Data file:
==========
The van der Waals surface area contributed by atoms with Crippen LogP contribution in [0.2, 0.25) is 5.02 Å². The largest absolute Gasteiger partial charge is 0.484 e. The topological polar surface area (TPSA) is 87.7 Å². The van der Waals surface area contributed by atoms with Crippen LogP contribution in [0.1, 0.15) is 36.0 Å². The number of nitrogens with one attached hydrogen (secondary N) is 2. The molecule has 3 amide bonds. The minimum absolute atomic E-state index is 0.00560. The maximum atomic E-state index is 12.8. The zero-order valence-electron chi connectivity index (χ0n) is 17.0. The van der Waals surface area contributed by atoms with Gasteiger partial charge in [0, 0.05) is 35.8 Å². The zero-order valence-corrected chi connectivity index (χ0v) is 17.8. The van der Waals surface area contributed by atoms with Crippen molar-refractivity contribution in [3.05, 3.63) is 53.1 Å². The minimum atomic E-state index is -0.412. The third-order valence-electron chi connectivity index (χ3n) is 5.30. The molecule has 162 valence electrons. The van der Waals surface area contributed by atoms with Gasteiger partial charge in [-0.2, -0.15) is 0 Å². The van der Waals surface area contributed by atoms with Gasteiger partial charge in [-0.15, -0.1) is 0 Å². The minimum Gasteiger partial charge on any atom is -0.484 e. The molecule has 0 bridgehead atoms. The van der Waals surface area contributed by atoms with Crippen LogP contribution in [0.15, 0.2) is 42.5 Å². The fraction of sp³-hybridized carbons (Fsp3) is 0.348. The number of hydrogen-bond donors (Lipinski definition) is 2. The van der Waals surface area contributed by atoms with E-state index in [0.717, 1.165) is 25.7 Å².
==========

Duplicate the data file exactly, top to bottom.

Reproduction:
The van der Waals surface area contributed by atoms with Crippen LogP contribution in [0.2, 0.25) is 5.02 Å². The largest absolute Gasteiger partial charge is 0.484 e. The topological polar surface area (TPSA) is 87.7 Å². The van der Waals surface area contributed by atoms with Crippen LogP contribution in [0.1, 0.15) is 36.0 Å². The number of nitrogens with one attached hydrogen (secondary N) is 2. The molecule has 3 amide bonds. The minimum absolute atomic E-state index is 0.00560. The maximum atomic E-state index is 12.8. The zero-order valence-electron chi connectivity index (χ0n) is 17.0. The van der Waals surface area contributed by atoms with Gasteiger partial charge in [0, 0.05) is 35.8 Å². The zero-order valence-corrected chi connectivity index (χ0v) is 17.8. The van der Waals surface area contributed by atoms with Crippen molar-refractivity contribution in [3.05, 3.63) is 53.1 Å². The minimum atomic E-state index is -0.412. The third-order valence-electron chi connectivity index (χ3n) is 5.30. The molecule has 162 valence electrons. The van der Waals surface area contributed by atoms with Gasteiger partial charge in [-0.2, -0.15) is 0 Å². The van der Waals surface area contributed by atoms with Gasteiger partial charge in [-0.15, -0.1) is 0 Å². The minimum Gasteiger partial charge on any atom is -0.484 e. The molecule has 0 bridgehead atoms. The van der Waals surface area contributed by atoms with Crippen LogP contribution in [0.15, 0.2) is 42.5 Å². The fraction of sp³-hybridized carbons (Fsp3) is 0.348. The number of hydrogen-bond donors (Lipinski definition) is 2. The van der Waals surface area contributed by atoms with E-state index in [0.717, 1.165) is 25.7 Å².